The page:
It was an exciting day for the dogsledding teams and all of us at Husky Power... not to mention a very surprised young gal. Her boyfriend set up this neat way to propose well ahead of their weekend at Deep Creek... then while here pretended to find out about dogsledding tours and called us up for a "last-minute reservation."
But we knew and we had a PLAN! The Bride-to-be, Kim, had no clue what was coming!
The Groom-to-be, Shawn S. of Towson, MD sneakily passed me the beautiful engagement ring while they were enjoying their first hour of entertaining mushing education. Then out on the gorgeous, snowy white trails they learned to mush the team by themselves.
But alas! I "dropped my radio back on the trail" and had to leave them alone with the team while I walked back to get it. I asked Shawn to stand on the sled brake (it was tied off to a tree too) and asked Kim to go up to the lead dogs to keep them quiet for a few minutes while I was gone.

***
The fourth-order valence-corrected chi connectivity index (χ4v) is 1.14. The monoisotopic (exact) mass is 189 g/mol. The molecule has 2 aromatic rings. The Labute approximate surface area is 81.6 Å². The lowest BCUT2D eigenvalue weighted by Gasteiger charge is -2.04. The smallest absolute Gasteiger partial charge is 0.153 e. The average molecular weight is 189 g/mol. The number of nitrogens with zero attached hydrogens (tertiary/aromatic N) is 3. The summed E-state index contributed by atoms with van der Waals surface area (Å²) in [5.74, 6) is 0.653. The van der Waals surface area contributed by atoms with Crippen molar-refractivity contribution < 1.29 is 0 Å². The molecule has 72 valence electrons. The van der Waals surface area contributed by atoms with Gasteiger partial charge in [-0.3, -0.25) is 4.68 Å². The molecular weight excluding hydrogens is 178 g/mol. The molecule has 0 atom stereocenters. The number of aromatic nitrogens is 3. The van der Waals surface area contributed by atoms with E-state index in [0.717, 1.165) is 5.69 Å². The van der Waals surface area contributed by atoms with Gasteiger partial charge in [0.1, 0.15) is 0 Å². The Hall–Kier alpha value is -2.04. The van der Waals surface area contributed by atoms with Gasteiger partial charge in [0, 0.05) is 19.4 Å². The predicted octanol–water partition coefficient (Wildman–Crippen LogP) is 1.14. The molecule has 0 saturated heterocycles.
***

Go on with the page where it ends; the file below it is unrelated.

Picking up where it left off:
When she was up there, Kim found the ring box attached to Leader Zsa Zsa's (also known as "Sam"... get it?) collar...
She was awestruck. And likely confused. And surprised. And it is quite difficult to surprise a smart woman! Shawn then went up and kneeled and asked for her hand in marriage. To be witnessed by 12 beautiful sleddogs woofing and wooing! And me too... for I snuck back around through the woods to take pictures... pleased to find Shawn actually kneeling in front of a shocked Kim.
And by the way, she did say YES!
Which is a good thing... for later on down another trail, after the fuss and congrats, we surprised both of them with a big sign blocking a beautiful trail we call "Christmas Tree Trail." The sign was a Congrats to Kim and Shawn... which they took home in memory.
I had a scare... I was filming on video our ride to the arrival at the sign... which means driving a 12-dog team with one hand... squirrley to say the least-- and barely stopped them before they barged right through the painted bed sheet!
A day to remember for us all. Congratulations Kim and Shawn!
The following is a press release about our famous Touri wheeled-dogsled. Read on to learn more!